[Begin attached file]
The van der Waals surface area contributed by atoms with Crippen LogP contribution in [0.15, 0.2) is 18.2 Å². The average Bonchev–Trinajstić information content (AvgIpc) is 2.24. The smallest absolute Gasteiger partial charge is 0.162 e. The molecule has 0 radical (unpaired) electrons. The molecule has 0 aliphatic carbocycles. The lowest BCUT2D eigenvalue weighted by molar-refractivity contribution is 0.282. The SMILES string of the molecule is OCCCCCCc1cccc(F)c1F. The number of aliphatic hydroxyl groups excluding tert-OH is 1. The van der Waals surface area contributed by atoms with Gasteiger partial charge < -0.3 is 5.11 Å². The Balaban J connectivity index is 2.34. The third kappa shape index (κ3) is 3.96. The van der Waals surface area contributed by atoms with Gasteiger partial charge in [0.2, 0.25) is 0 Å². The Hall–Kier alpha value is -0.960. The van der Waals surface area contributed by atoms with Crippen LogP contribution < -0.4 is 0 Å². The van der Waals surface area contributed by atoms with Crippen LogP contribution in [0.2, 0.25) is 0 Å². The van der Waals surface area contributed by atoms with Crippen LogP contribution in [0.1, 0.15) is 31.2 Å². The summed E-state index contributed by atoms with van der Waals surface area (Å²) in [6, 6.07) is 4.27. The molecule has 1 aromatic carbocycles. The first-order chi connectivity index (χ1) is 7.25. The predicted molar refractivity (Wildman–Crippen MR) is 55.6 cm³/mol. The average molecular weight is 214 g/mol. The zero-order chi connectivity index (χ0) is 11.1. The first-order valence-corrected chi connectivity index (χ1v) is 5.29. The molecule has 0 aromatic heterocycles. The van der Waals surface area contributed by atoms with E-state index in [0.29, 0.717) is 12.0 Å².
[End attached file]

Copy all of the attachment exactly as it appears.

The van der Waals surface area contributed by atoms with Crippen LogP contribution in [0.15, 0.2) is 18.2 Å². The average Bonchev–Trinajstić information content (AvgIpc) is 2.24. The smallest absolute Gasteiger partial charge is 0.162 e. The molecule has 0 radical (unpaired) electrons. The molecule has 0 aliphatic carbocycles. The lowest BCUT2D eigenvalue weighted by molar-refractivity contribution is 0.282. The SMILES string of the molecule is OCCCCCCc1cccc(F)c1F. The number of aliphatic hydroxyl groups excluding tert-OH is 1. The van der Waals surface area contributed by atoms with Gasteiger partial charge < -0.3 is 5.11 Å². The Balaban J connectivity index is 2.34. The third kappa shape index (κ3) is 3.96. The van der Waals surface area contributed by atoms with Gasteiger partial charge in [0.2, 0.25) is 0 Å². The Hall–Kier alpha value is -0.960. The van der Waals surface area contributed by atoms with Crippen LogP contribution < -0.4 is 0 Å². The van der Waals surface area contributed by atoms with Crippen LogP contribution in [0.2, 0.25) is 0 Å². The van der Waals surface area contributed by atoms with Crippen LogP contribution in [0.1, 0.15) is 31.2 Å². The summed E-state index contributed by atoms with van der Waals surface area (Å²) in [6, 6.07) is 4.27. The molecule has 1 aromatic carbocycles. The first-order chi connectivity index (χ1) is 7.25. The predicted molar refractivity (Wildman–Crippen MR) is 55.6 cm³/mol. The average molecular weight is 214 g/mol. The zero-order chi connectivity index (χ0) is 11.1. The first-order valence-corrected chi connectivity index (χ1v) is 5.29. The molecule has 0 aromatic heterocycles. The van der Waals surface area contributed by atoms with E-state index in [0.29, 0.717) is 12.0 Å².